The Bipartisan Policy Center (BPC) released a report Monday calling for the eventual elimination of government-sponsored enterprises (GSEs) Fannie Mae and Freddie Mac.
The report, "Housing America's Future: New Directions for National Policy," proposes a reformed housing finance system with a greater influence from the private sector and a limited government role.
In fact, the BPC Housing Commission proposes eliminating the GSEs over time, deeming the GSE business model, private companies directly regulated by the government, as a failure.
During the time which Freddie Mac and Fannie Mae are phased out, the Federal Housing Finance Agency should work to reduce the size of the GSE portfolios, the report suggests.
The report calls for the creation of an independent government corporation, referred to as a “public guarantor," which would not buy or sell mortgages, but would guarantee investors payment of principal and interest on securities.
The commission also suggests the creation of a more sustainable approach to making homeownership a reality for creditworthy households; pushing the private sector to take more responsibility in bearing credit risk; a more focused approach in providing rental assistance to those who need it most; and a greater focus on how to serve the nation’s growing senior citizen population.
Former Department of Housing and Urban Development (HUD) Secretary Henry Cisneros served as a co-chair of the commission and led the presentation of the report at the Newseum in Washington, D.C., Monday morning.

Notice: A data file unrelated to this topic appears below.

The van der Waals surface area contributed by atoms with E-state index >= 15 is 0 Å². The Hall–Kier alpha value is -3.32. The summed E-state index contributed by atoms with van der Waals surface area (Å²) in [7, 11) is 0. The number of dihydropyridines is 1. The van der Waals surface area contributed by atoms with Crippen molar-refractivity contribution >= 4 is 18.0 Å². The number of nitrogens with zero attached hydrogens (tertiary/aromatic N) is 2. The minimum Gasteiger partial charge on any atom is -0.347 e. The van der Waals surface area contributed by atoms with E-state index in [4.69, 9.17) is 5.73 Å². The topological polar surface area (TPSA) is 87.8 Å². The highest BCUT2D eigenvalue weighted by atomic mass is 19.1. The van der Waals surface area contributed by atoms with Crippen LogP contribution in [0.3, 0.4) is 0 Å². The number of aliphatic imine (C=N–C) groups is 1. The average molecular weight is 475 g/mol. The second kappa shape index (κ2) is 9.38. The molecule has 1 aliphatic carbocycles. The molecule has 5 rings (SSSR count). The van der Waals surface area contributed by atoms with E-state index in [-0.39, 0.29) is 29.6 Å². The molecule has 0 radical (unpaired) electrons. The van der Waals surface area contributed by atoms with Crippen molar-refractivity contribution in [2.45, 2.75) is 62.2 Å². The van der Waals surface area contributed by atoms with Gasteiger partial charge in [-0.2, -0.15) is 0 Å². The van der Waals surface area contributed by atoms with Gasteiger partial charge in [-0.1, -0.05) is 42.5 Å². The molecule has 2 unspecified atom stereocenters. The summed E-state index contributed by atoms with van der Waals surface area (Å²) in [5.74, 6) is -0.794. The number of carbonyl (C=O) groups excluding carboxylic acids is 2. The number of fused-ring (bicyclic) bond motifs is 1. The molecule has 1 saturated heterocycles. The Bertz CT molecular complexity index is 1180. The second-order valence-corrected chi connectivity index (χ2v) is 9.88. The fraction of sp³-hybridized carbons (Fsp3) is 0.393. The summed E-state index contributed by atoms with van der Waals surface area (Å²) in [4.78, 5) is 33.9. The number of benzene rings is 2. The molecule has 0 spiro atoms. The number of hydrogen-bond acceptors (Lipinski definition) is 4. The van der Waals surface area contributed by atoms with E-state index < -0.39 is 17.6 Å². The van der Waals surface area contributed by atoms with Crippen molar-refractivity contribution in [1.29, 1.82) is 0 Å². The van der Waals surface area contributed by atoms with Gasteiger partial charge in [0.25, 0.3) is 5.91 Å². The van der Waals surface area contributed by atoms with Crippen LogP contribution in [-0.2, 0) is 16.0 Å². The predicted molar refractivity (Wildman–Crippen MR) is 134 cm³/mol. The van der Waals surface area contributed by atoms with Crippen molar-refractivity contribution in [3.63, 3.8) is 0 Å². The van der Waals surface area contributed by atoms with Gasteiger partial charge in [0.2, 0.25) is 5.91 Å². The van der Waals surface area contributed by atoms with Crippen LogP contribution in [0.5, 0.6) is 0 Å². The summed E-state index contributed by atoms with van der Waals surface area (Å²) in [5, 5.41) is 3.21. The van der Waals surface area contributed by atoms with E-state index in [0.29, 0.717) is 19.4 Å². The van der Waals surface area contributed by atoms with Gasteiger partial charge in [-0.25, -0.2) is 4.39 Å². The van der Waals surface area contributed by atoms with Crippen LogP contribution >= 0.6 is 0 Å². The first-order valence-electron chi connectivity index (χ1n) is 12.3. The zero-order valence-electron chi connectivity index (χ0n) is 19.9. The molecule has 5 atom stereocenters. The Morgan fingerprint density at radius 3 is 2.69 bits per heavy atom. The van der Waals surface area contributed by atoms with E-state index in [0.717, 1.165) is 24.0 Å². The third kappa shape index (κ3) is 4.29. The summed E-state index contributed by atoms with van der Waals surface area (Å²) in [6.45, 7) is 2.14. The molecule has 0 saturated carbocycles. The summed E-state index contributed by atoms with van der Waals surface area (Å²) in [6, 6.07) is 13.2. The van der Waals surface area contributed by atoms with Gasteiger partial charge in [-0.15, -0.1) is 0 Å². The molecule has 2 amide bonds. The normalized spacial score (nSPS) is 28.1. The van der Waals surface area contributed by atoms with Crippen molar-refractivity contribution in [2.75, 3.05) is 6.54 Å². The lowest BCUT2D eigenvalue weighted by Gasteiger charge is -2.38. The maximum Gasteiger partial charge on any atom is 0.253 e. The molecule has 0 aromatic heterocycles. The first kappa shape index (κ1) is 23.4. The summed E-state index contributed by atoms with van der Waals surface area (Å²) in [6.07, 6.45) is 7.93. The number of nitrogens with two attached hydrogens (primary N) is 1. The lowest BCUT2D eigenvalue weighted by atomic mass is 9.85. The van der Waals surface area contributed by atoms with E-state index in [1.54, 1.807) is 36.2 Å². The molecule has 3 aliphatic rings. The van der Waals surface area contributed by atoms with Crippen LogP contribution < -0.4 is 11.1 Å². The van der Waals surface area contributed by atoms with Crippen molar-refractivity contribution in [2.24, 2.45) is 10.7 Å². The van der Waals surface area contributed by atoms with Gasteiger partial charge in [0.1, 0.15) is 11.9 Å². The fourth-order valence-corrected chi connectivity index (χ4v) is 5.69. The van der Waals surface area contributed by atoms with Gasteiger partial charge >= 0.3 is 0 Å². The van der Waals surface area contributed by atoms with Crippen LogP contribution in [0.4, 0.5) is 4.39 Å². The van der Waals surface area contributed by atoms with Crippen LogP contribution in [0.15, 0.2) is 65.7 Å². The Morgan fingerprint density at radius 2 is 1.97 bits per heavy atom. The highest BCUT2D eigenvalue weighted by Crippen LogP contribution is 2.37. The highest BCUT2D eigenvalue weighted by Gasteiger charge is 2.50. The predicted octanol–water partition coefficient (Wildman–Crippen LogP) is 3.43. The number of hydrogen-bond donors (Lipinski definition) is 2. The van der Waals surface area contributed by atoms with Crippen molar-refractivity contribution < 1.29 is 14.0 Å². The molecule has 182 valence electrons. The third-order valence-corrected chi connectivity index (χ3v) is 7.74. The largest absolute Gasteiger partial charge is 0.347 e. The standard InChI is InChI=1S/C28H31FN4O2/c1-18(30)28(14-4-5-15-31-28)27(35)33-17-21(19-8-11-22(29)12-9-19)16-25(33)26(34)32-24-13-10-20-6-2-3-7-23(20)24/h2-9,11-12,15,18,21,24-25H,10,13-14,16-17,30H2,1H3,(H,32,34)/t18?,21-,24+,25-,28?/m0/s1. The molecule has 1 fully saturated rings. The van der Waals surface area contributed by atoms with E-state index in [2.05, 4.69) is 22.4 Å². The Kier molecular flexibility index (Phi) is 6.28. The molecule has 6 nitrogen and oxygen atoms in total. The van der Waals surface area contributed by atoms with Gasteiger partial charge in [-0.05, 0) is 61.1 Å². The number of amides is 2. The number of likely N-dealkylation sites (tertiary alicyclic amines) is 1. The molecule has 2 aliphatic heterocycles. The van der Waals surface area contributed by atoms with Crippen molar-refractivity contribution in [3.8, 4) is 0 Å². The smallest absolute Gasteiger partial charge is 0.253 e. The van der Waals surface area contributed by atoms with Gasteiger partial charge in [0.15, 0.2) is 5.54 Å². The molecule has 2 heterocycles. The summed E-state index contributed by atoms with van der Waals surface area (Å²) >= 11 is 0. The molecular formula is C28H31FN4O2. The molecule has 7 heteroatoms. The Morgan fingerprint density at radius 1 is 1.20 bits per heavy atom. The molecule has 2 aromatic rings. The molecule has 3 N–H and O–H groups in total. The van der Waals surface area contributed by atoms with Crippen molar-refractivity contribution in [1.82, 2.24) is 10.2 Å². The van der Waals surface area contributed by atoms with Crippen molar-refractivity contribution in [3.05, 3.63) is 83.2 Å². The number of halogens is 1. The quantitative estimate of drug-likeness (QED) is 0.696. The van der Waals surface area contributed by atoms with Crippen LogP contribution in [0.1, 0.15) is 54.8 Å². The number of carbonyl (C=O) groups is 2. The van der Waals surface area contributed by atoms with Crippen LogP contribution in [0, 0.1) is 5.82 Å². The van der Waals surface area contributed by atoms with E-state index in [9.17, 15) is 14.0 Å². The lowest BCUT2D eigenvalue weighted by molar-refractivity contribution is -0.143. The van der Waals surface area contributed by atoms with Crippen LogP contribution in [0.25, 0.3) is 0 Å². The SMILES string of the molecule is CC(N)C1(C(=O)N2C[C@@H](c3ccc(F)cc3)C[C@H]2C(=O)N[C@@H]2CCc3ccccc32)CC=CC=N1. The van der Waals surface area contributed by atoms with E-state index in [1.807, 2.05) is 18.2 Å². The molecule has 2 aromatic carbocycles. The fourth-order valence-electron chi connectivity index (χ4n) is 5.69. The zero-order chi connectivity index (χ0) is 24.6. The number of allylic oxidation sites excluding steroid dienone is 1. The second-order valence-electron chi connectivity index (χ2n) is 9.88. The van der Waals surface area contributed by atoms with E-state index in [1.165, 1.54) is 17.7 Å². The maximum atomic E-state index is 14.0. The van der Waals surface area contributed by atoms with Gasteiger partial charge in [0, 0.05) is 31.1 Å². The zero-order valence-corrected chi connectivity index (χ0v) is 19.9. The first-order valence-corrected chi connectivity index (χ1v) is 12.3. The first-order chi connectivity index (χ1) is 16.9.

Cisneros said the two most urgent issues are restructuring the housing finance system and rebalancing government spending to help focus on vulnerable households.
He said as he and the commission members were putting together the report, he was able to visit California and attend a hearing at a local public housing authority, as well as visit many low-income housing communities in San Antonio.
“I saw the effects of high prices on rentals for folks,” he said. “Situations like those are what really drives it home in a persuasive way, for me to see that there’s a need for affordable housing.”
George Mitchell, a former senator and co-founder of the BPC, was also a co-chair and said only about one in four renter households eligible for assistance actually receive it. Many of those in need are forced to apply for long waiting lists or enter into lotteries for the scarce affordable rentals.
“Problems in housing remain severe and urgent,” he said.
According to the report, about 80 percent of the lowest-income households in the country spend about 30 percent of their income on rent.
“There are far more extremely low-income renters than available units they can afford,” the report states.
Mitchell called on the government to create more help for those involved in the current “rental crisis.”
The commission also looked at the nation’s changing demographics and how the ever-diversifying population will change the game of affordable housing.
The number of Americans age 65 and older will rise to more than 90 million in 2060 compared with about 40 million in 2010, Cisneros noted in the presentation. As the baby boomer generation ages, the echo boomers, people born between 1981 and 1995, are driving the present rental market, according to the report. However, by 2020, the commission estimates many echo boomers will be ready to buy homes.
The commission suggests the nation will need to increase the supply of affordable homes and should expand the low-income housing tax credit and create additional federal funding to address housing quality.
Other co-chairs included Mel Martinez, former HUD secretary and senator, and Christopher “Kit” Bond, former governor of Missouri and senator.
The entire report is available online at: http://bipartisanpolicy.org/library/report/housing-future.